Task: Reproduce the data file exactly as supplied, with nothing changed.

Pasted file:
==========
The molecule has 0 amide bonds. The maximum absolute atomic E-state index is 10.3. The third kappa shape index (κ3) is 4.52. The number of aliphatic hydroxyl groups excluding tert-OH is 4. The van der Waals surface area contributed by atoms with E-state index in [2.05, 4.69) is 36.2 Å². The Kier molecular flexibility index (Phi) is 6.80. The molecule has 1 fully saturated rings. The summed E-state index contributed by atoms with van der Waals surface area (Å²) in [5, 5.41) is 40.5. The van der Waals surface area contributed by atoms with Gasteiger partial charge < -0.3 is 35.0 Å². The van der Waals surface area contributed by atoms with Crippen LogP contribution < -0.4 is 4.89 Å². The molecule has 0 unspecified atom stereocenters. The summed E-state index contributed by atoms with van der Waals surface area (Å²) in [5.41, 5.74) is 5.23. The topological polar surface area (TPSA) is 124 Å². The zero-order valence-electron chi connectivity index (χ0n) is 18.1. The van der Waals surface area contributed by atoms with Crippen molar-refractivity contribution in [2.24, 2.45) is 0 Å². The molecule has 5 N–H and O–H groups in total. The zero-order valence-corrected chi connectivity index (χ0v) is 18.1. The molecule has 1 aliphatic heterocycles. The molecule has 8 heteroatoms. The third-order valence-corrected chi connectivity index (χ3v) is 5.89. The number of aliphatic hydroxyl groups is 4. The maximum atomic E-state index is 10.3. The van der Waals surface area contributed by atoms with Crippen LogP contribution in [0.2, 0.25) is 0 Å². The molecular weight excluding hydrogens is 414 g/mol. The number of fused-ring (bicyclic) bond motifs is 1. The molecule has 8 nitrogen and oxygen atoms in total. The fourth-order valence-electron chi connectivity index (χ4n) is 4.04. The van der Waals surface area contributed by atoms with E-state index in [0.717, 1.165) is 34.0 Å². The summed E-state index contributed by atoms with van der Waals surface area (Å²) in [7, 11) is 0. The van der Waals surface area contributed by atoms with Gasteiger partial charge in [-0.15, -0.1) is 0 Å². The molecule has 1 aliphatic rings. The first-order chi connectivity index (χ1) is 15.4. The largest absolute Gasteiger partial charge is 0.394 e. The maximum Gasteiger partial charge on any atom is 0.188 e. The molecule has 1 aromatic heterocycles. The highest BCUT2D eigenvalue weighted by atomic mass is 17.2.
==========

The molecule has 0 amide bonds. The maximum absolute atomic E-state index is 10.3. The third kappa shape index (κ3) is 4.52. The number of aliphatic hydroxyl groups excluding tert-OH is 4. The van der Waals surface area contributed by atoms with E-state index in [2.05, 4.69) is 36.2 Å². The Kier molecular flexibility index (Phi) is 6.80. The molecule has 1 fully saturated rings. The summed E-state index contributed by atoms with van der Waals surface area (Å²) in [5, 5.41) is 40.5. The van der Waals surface area contributed by atoms with Gasteiger partial charge < -0.3 is 35.0 Å². The van der Waals surface area contributed by atoms with Crippen LogP contribution < -0.4 is 4.89 Å². The molecule has 0 unspecified atom stereocenters. The summed E-state index contributed by atoms with van der Waals surface area (Å²) in [5.41, 5.74) is 5.23. The topological polar surface area (TPSA) is 124 Å². The zero-order valence-electron chi connectivity index (χ0n) is 18.1. The van der Waals surface area contributed by atoms with Crippen molar-refractivity contribution in [2.24, 2.45) is 0 Å². The molecule has 5 N–H and O–H groups in total. The zero-order valence-corrected chi connectivity index (χ0v) is 18.1. The molecule has 1 aliphatic heterocycles. The molecule has 8 heteroatoms. The third-order valence-corrected chi connectivity index (χ3v) is 5.89. The number of aliphatic hydroxyl groups is 4. The maximum atomic E-state index is 10.3. The van der Waals surface area contributed by atoms with Crippen LogP contribution in [0.2, 0.25) is 0 Å². The molecular weight excluding hydrogens is 414 g/mol. The number of fused-ring (bicyclic) bond motifs is 1. The molecule has 8 nitrogen and oxygen atoms in total. The fourth-order valence-electron chi connectivity index (χ4n) is 4.04. The van der Waals surface area contributed by atoms with E-state index in [0.717, 1.165) is 34.0 Å². The summed E-state index contributed by atoms with van der Waals surface area (Å²) in [7, 11) is 0. The van der Waals surface area contributed by atoms with Gasteiger partial charge in [-0.15, -0.1) is 0 Å². The molecule has 1 aliphatic rings. The first-order chi connectivity index (χ1) is 15.4. The largest absolute Gasteiger partial charge is 0.394 e. The maximum Gasteiger partial charge on any atom is 0.188 e. The molecule has 1 aromatic heterocycles. The highest BCUT2D eigenvalue weighted by atomic mass is 17.2.